If being an Olympian means being part of something internationally positive, does it really matter what country I represent? Some will say yes, patriotism comes first. Give us your tired, hungry and poor. Well, as an elite female athlete in an obscure endurance sport, I'm all three of those things -- plus, determined. If I can find foreign shores to welcome my bicycle and me, then I'm going to do it. If, through my job with ESPN and through another country, I can bring more exposure to women's cycling, I'm going to do that, too. If I just really want to see how good I can be as an athlete, can I let anything hold me back? I can't answer for everyone else, but my answer is no. Fudge no! I'm not going to break any rules. I'm not going to disgrace myself or my nation(s). I'm not going to crush anybody else's dream by taking away her Olympic opportunity. I'll find the right way to do this. I anticipate people standing in my path and trying to block my efforts. That's OK. Bring it on. I've gotten really good at U-turns.
AMUSING ENOUGH TO INTRIGUE? After a week of trying to find a Polish interpreter, my body was sulking, my mind was spinning, and my spirits were sinking. I needed a break. Actually, what I really needed was a sign: Are you there, Zeus? It's me, Kathryn. If I'm supposed to keep hiking toward Mount Olympus, could you throw me a benevolent thunderbolt?
Later that day, the phone rang. It was my brother, Pete, who darts in and out of my life as older brothers tend to do.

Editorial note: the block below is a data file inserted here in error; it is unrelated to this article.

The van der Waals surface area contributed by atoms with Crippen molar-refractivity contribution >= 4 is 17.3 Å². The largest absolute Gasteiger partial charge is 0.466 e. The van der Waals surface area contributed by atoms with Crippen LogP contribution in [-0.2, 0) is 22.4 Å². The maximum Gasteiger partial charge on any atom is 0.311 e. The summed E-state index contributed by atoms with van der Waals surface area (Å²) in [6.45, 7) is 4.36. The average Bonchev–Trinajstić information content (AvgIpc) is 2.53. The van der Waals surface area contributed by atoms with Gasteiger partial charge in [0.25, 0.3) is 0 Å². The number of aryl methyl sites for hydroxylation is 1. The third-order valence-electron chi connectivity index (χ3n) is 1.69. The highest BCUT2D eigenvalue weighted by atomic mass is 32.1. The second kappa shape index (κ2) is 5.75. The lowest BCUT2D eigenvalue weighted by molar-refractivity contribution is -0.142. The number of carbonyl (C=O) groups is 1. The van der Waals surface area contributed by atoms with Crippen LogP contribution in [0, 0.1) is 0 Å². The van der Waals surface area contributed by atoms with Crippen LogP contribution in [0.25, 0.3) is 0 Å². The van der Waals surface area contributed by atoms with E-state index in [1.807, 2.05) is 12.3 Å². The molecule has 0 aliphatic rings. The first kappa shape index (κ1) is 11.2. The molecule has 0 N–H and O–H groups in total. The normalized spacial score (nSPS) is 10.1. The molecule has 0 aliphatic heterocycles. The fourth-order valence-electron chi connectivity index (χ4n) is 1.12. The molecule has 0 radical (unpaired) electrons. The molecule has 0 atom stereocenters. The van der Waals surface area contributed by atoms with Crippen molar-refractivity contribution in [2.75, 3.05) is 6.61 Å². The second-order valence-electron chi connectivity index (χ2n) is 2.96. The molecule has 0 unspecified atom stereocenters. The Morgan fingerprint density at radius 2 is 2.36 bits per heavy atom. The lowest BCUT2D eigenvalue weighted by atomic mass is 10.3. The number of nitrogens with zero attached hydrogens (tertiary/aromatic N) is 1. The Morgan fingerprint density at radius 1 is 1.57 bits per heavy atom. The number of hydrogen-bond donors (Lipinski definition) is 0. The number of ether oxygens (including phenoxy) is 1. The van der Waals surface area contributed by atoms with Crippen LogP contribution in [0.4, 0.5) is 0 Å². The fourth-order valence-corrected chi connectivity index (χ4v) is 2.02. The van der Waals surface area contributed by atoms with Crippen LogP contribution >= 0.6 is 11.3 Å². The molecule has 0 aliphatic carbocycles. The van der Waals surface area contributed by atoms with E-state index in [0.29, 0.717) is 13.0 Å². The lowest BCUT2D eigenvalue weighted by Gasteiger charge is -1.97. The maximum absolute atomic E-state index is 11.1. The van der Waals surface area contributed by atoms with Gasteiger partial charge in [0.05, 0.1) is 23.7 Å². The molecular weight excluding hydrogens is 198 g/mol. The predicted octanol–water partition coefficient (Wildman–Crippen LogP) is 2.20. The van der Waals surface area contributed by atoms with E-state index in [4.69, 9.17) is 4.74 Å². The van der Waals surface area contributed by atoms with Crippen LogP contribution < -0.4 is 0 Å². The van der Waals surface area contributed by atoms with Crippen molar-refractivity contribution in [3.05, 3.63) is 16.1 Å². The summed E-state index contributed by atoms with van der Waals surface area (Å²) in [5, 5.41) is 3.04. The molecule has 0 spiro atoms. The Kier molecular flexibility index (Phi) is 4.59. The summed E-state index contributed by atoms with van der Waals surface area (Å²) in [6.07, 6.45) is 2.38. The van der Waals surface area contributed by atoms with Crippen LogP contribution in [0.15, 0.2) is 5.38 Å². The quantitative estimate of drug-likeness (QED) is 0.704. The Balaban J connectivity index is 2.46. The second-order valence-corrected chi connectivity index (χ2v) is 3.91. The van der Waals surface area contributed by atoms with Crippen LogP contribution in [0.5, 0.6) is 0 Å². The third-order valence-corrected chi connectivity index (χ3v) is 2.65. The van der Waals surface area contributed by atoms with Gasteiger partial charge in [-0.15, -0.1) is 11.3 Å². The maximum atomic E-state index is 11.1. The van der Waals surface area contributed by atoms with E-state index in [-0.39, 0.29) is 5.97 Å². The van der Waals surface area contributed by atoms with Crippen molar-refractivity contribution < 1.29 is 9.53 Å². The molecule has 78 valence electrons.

Pete: Hey, K, long time since we've talked. Watcha been up to?
Me: Not much. Trying to go to the Olympics. Emigrate to Europe. You know.
Pete: Yeah. Hey, I've got this awesome new girlfriend.
Me: Oh? What's she like?
Pete: Really great. She's Polish.
A few days later, I met my brother's new girlfriend in New York. Kasia is a lovely woman who has lived in the States for 15 years, works in Manhattan and spends her free time outdoors -- running, cycling, generally keeping active. She'd been reading my articles on and was familiar with my quest.
"I'm happy to help," Kasia said. "What can I do?" I told her of my plan to see whether dual citizenship and racing for Poland was a possibility, and asked if she'd be willing to draft a properly translated e-mail and then to call Pawel Meszko, the head of the Polish cycling federation. Kasia agreed, and we set up a three-way call from her office.